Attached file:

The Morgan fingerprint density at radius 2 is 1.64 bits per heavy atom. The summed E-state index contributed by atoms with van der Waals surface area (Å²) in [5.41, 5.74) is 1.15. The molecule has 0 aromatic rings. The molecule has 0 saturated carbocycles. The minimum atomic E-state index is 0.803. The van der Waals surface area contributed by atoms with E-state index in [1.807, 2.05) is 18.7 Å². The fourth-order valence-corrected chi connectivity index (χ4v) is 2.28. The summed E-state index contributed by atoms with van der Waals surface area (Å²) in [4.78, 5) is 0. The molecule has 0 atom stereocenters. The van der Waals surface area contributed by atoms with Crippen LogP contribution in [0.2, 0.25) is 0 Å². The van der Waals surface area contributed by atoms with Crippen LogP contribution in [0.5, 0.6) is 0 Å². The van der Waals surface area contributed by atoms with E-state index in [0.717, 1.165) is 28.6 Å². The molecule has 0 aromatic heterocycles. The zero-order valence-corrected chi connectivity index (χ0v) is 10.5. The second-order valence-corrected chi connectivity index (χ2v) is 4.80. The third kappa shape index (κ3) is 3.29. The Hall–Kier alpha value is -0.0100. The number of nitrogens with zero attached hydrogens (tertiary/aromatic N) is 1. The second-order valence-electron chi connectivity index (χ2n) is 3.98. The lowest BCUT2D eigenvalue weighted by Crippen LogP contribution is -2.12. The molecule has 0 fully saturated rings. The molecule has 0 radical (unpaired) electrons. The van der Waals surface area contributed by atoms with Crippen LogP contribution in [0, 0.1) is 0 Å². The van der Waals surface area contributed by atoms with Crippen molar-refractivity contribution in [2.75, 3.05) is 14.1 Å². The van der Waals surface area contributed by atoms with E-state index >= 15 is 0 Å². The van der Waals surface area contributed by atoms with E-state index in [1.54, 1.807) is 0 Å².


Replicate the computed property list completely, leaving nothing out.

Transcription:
The Morgan fingerprint density at radius 2 is 1.64 bits per heavy atom. The summed E-state index contributed by atoms with van der Waals surface area (Å²) in [5.41, 5.74) is 1.15. The molecule has 0 aromatic rings. The molecule has 0 saturated carbocycles. The minimum atomic E-state index is 0.803. The van der Waals surface area contributed by atoms with E-state index in [1.807, 2.05) is 18.7 Å². The fourth-order valence-corrected chi connectivity index (χ4v) is 2.28. The summed E-state index contributed by atoms with van der Waals surface area (Å²) in [4.78, 5) is 0. The molecule has 0 atom stereocenters. The van der Waals surface area contributed by atoms with Crippen LogP contribution in [0.2, 0.25) is 0 Å². The van der Waals surface area contributed by atoms with Crippen LogP contribution in [0.5, 0.6) is 0 Å². The van der Waals surface area contributed by atoms with E-state index in [0.717, 1.165) is 28.6 Å². The molecule has 0 aromatic heterocycles. The zero-order valence-corrected chi connectivity index (χ0v) is 10.5. The second-order valence-corrected chi connectivity index (χ2v) is 4.80. The third kappa shape index (κ3) is 3.29. The Hall–Kier alpha value is -0.0100. The number of nitrogens with zero attached hydrogens (tertiary/aromatic N) is 1. The second-order valence-electron chi connectivity index (χ2n) is 3.98. The lowest BCUT2D eigenvalue weighted by Crippen LogP contribution is -2.12. The molecule has 0 fully saturated rings. The molecule has 0 radical (unpaired) electrons. The van der Waals surface area contributed by atoms with Crippen LogP contribution in [0, 0.1) is 0 Å². The van der Waals surface area contributed by atoms with Crippen molar-refractivity contribution in [2.75, 3.05) is 14.1 Å². The van der Waals surface area contributed by atoms with E-state index >= 15 is 0 Å². The van der Waals surface area contributed by atoms with E-state index in [1.54, 1.807) is 0 Å².